Checking In On… the ACCPosted by Brian Goodman on January 11th, 2011
Matt Patton is the RTC correspondent for the ACC.
RTC is interested in learning how to improve our Checking In On… series in each conference. Let us know in the below poll where we can improve this weekly piece (feel free to add specific comments). Thanks.
A Look Back
The biggest news came out of Charlottesville when Virginia announced that Mike Scott needs season-ending surgery on his ankle. Scott was Virginia’s best player and only post threat. I was just starting to buy into Tony Bennett’s squad as a potential sleeper for the top half of the conference, but without Scott, they don’t stand a chance. Don’t get me wrong, this Virginia team will still win some games in the ACC, but I don’t think there’s any chance they can sneak into the Tournament (despite having the best non-conference win of the ACC, a November road triumph at Minnesota ).
ACC Vault Film Session
In honor of the crushing loss Virginia sustained at home against North Carolina last week, our historical matchup will feature the same two teams, this time in Chapel Hill from 1983. Virginia was in a better place then as far as a post presence goes, with superstar big man Ralph Sampson. On the other side of the court, North Carolina wasn’t really slumming talent-wise with Sam Perkins, Michael Jordan and Brad Daugherty. That’s three top five NBA Draft picks on the same team (the next season they added sixth overall pick Kenny Smith). Like our game last week, Virginia led most of the game by as much as 16 points. But the Tar Heels came storming back, and the Cavaliers led by three with just under three to play. That doesn’t sound like much, but in the age without a shot clock (which was introduced three seasons later), they should have had no trouble holding the ball. But Sampson missed the front end of a one-and-one, and what follows is must-see basketball. Jordan got the putback to close the deficit to one with a minute to play. Then His Airness (with four fouls) picks Rick Carlisle’s pocket and finishes it off with a huge tomahawk jam. All in all, it was an epic game, even if Virginia finished with a loss.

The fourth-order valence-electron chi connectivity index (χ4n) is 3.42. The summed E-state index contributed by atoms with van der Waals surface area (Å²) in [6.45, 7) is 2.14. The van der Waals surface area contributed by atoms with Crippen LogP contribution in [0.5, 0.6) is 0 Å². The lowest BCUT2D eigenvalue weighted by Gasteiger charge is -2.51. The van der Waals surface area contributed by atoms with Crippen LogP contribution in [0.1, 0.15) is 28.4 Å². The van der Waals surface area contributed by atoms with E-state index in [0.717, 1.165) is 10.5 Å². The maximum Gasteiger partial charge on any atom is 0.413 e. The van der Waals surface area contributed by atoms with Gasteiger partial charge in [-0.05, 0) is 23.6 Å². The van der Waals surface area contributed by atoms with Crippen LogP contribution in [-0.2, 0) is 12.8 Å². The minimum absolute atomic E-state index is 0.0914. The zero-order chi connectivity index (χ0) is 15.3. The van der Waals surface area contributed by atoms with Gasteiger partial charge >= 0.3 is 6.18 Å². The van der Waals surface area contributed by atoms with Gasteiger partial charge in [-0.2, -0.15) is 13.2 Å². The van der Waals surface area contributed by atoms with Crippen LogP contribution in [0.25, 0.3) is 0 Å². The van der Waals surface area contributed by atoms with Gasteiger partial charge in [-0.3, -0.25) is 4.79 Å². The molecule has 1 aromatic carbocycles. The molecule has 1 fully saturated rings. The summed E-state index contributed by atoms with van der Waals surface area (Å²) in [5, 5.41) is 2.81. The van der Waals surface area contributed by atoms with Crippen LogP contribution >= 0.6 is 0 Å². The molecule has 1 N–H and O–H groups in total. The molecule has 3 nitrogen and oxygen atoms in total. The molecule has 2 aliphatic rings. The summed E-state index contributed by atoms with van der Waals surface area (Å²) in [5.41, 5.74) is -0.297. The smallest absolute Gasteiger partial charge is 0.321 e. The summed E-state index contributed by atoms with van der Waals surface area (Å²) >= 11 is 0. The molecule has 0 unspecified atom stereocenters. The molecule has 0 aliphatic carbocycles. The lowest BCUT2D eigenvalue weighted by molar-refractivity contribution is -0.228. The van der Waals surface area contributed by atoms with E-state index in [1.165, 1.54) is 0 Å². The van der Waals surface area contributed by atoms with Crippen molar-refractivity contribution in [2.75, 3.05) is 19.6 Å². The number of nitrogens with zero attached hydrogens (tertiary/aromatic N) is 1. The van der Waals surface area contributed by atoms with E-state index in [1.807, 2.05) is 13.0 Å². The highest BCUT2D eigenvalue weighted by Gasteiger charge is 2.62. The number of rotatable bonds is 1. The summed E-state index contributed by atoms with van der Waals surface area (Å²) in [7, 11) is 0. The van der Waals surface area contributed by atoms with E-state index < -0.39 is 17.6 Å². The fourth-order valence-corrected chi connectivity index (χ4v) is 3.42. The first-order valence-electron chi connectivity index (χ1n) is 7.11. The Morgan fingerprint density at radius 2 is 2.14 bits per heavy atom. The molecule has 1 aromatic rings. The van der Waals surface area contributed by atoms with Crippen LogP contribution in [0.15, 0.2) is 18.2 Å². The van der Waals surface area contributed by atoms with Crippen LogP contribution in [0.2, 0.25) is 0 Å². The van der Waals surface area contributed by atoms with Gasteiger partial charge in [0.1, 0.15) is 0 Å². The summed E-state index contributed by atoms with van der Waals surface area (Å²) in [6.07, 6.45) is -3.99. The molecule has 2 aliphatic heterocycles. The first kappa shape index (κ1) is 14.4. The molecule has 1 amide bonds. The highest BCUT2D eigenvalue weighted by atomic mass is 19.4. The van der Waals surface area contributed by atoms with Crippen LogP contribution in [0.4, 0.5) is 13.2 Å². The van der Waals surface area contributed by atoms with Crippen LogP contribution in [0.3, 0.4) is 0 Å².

- Bizarro Team of the Week: Boston College – Wait; am I allowed to give the award to a team undefeated in conference play with the second best overall record? Yes. That’s what happens when you start conference play 2-0, including a road win at Maryland, but go 0-2 in the Ivy League portion of your schedule. In addition to an early season slip-up at home against Yale, Boston College lost to Harvard for the third year running. Maybe Harvard and Yale were bitter they couldn’t beat Steve Donahue when he was at Cornell last season and played their best games of the season. Or maybe Boston College is just grossly inconsistent. I’ll hear arguments for a little of both, but I’m starting to lean towards the latter. Truthfully, the Harvard loss wasn’t nearly as bad as the Yale one, but there’s no excuse for going winless at home against the Ivy League.
- Team of the Week: Clemson – The Tigers have quietly won seven straight since losing at Florida State. Demontez Stitt and Jerai Grant combined for 35 points and Grant added 11 boards in the win against Miami. The Tigers may not be loaded with star talent, but Brad Brownell has done a fantastic job getting the Tigers back on track after three straight losses earlier this season. He’s looking like a solid early choice for ACC Coach of the Year if he can get Clemson back to the Big Dance this year without Trevor Booker.